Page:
ACP American College of Physicians - Internal Medicine - Doctors for Adults

Effective Clinical Practice


On the next four pages of ecp, you will find "A Shared Statement of Ethical Principles for Those Who Shape and Give Health Care: A Working Draft." The statement is an effort by a multidisciplinary group to find a common ground among separate, discipline-based codes of ethics. Truth be told, I’m not a big fan of "ethical principles" (and have even been known to wince upon hearing the term "ethicist"). On the other hand, we all know that our health care system is increasingly dominated by money (a reality that applies to providers and payers alike) and is increasingly distracted from caring. So if the statement by the Tavistock Group can help us rebalance, I’m all for it. (Hence my decision to publish the document).

I particularly like the fact that the statement on ethical principles is a working draft. The document has already been published in several medical journals, and the goal of this widespread publication is to elicit feedback to improve the document. Your mission, should you choose to accept it, is to look it over and voice your honest opinion of its contents.

To get you in the spirit, I’ll share the two areas I take issue with. The first is really a quibble. Although the prevention of illness takes center stage in Principle 3, none of the five principles say anything about caring for the sick. The second is more fundamental: the characterization of health care as a human "right." Is it any more of a "right" than food, clothing, shelter, or education? Does the word help foster a recognition of competing social needs or is it more of "trump card" to be played by those of us with obvious self-interest? Sure, health care warrants special status, but wouldn’t "public good" or "social obligation" do the trick? Can’t we find a phrase that moves health care beyond the commercial realm, but not beyond reproach? What do you think? If you have comments, send them to: Ms. Penny Janeway, Initiatives for Children, American Academy of Arts and Sciences, Norton Woods, 136 Irving Street, Cambridge, MA 02138-1996; e-mail:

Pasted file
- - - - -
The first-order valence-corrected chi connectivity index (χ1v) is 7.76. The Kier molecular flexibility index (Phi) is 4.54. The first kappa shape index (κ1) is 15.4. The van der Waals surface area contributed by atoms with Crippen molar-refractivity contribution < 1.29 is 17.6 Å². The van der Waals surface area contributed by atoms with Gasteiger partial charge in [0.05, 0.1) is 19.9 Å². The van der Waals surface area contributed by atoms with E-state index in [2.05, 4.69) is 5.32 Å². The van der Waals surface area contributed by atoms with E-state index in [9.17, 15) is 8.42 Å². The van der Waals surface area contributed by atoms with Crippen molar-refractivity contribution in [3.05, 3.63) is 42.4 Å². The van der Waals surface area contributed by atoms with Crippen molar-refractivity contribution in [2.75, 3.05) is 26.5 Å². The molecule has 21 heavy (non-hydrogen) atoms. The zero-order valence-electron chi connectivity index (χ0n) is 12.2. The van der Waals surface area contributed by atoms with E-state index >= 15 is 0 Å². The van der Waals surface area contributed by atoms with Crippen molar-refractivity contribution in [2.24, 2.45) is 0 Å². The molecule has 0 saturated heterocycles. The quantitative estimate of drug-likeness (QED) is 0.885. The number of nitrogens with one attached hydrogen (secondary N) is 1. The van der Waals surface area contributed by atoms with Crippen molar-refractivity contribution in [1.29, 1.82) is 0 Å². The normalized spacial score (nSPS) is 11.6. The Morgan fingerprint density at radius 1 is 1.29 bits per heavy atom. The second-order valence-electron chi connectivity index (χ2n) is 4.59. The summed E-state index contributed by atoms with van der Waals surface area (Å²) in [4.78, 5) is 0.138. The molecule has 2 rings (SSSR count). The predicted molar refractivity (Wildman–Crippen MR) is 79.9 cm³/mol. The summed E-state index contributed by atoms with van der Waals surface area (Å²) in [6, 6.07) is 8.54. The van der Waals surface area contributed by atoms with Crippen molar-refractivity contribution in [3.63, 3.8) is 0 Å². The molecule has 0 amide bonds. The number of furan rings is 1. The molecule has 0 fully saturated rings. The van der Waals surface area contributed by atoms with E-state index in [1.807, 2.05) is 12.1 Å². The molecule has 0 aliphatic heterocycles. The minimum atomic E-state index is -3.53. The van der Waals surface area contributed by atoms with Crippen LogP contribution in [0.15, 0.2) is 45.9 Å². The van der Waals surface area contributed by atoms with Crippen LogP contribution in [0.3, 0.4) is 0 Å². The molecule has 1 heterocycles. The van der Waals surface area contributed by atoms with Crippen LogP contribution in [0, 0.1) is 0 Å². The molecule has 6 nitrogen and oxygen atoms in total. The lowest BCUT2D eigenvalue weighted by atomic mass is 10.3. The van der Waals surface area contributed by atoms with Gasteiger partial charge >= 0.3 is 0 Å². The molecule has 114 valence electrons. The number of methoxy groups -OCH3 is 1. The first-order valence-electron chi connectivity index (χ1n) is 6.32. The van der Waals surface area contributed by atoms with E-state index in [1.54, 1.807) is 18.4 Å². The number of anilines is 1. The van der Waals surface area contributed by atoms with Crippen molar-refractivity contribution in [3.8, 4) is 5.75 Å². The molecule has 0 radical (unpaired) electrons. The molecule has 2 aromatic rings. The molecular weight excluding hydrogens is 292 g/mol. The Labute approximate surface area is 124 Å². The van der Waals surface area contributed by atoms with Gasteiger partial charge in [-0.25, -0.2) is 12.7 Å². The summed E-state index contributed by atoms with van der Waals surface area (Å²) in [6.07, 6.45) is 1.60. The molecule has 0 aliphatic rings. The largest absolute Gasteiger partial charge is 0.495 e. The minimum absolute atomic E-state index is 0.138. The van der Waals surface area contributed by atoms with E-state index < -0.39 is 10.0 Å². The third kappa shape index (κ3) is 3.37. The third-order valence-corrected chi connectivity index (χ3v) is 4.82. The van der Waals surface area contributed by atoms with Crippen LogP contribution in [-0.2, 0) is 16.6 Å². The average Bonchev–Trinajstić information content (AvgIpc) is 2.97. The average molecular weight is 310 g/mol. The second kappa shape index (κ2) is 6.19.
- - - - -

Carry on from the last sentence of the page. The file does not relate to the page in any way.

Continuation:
H. Gilbert Welch, MD, MPH